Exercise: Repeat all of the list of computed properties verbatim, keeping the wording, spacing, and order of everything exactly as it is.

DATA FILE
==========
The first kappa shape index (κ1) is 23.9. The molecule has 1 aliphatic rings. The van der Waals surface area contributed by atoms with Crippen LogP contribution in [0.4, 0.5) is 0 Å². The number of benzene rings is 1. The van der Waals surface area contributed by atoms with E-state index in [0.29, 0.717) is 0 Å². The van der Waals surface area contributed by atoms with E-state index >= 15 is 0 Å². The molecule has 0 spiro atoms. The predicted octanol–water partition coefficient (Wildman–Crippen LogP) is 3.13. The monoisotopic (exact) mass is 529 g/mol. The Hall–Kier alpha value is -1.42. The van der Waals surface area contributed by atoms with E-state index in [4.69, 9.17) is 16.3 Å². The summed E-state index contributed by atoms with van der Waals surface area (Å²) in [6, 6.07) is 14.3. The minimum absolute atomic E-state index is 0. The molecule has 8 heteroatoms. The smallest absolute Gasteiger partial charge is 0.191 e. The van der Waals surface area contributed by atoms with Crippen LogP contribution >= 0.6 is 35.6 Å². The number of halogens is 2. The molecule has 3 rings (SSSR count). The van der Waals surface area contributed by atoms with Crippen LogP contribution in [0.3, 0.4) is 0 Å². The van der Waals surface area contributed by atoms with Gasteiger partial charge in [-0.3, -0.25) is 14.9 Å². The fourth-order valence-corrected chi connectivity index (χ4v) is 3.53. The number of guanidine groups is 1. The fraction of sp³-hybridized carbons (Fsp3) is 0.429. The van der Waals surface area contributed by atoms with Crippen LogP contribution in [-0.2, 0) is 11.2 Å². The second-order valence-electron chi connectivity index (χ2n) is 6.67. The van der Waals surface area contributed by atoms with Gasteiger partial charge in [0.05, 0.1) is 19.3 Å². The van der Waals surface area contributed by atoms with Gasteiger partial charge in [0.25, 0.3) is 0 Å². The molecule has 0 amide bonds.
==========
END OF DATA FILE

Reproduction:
The first kappa shape index (κ1) is 23.9. The molecule has 1 aliphatic rings. The van der Waals surface area contributed by atoms with Crippen LogP contribution in [0.4, 0.5) is 0 Å². The number of benzene rings is 1. The van der Waals surface area contributed by atoms with E-state index in [0.29, 0.717) is 0 Å². The van der Waals surface area contributed by atoms with E-state index >= 15 is 0 Å². The molecule has 0 spiro atoms. The predicted octanol–water partition coefficient (Wildman–Crippen LogP) is 3.13. The monoisotopic (exact) mass is 529 g/mol. The Hall–Kier alpha value is -1.42. The van der Waals surface area contributed by atoms with E-state index in [4.69, 9.17) is 16.3 Å². The summed E-state index contributed by atoms with van der Waals surface area (Å²) in [6, 6.07) is 14.3. The minimum absolute atomic E-state index is 0. The molecule has 8 heteroatoms. The smallest absolute Gasteiger partial charge is 0.191 e. The van der Waals surface area contributed by atoms with Crippen LogP contribution >= 0.6 is 35.6 Å². The number of halogens is 2. The molecule has 3 rings (SSSR count). The van der Waals surface area contributed by atoms with Crippen LogP contribution in [0.3, 0.4) is 0 Å². The van der Waals surface area contributed by atoms with Gasteiger partial charge in [-0.3, -0.25) is 14.9 Å². The fourth-order valence-corrected chi connectivity index (χ4v) is 3.53. The number of guanidine groups is 1. The fraction of sp³-hybridized carbons (Fsp3) is 0.429. The van der Waals surface area contributed by atoms with Crippen LogP contribution in [-0.2, 0) is 11.2 Å². The second-order valence-electron chi connectivity index (χ2n) is 6.67. The van der Waals surface area contributed by atoms with Gasteiger partial charge in [0.05, 0.1) is 19.3 Å². The van der Waals surface area contributed by atoms with Gasteiger partial charge in [0.25, 0.3) is 0 Å². The molecule has 0 amide bonds.